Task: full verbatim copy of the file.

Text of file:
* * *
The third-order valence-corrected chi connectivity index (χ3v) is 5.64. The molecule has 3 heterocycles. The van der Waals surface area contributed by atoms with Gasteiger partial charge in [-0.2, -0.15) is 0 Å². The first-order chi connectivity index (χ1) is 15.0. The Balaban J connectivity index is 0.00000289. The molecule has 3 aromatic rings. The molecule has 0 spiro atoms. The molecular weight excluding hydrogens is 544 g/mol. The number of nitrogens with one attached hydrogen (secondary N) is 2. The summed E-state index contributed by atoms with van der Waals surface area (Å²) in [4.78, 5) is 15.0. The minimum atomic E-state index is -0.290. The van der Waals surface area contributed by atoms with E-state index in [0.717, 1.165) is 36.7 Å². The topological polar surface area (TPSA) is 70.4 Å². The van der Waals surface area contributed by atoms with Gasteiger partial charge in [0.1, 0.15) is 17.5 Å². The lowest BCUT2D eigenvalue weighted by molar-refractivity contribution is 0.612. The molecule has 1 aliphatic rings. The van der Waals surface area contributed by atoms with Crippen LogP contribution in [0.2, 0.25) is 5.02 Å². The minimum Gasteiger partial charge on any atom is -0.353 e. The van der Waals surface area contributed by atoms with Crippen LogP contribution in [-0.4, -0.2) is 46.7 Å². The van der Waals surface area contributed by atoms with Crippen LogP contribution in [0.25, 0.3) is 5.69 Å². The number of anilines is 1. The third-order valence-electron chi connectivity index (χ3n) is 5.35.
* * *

The third-order valence-corrected chi connectivity index (χ3v) is 5.64. The molecule has 3 heterocycles. The van der Waals surface area contributed by atoms with Gasteiger partial charge in [-0.2, -0.15) is 0 Å². The first-order chi connectivity index (χ1) is 15.0. The Balaban J connectivity index is 0.00000289. The molecule has 3 aromatic rings. The molecule has 0 spiro atoms. The molecular weight excluding hydrogens is 544 g/mol. The number of nitrogens with one attached hydrogen (secondary N) is 2. The summed E-state index contributed by atoms with van der Waals surface area (Å²) in [4.78, 5) is 15.0. The minimum atomic E-state index is -0.290. The van der Waals surface area contributed by atoms with E-state index in [0.717, 1.165) is 36.7 Å². The topological polar surface area (TPSA) is 70.4 Å². The van der Waals surface area contributed by atoms with Gasteiger partial charge in [0.1, 0.15) is 17.5 Å². The lowest BCUT2D eigenvalue weighted by molar-refractivity contribution is 0.612. The molecule has 1 aliphatic rings. The van der Waals surface area contributed by atoms with Crippen LogP contribution in [0.2, 0.25) is 5.02 Å². The minimum Gasteiger partial charge on any atom is -0.353 e. The van der Waals surface area contributed by atoms with Crippen LogP contribution in [-0.4, -0.2) is 46.7 Å². The van der Waals surface area contributed by atoms with Crippen LogP contribution in [0.25, 0.3) is 5.69 Å². The number of anilines is 1. The third-order valence-electron chi connectivity index (χ3n) is 5.35.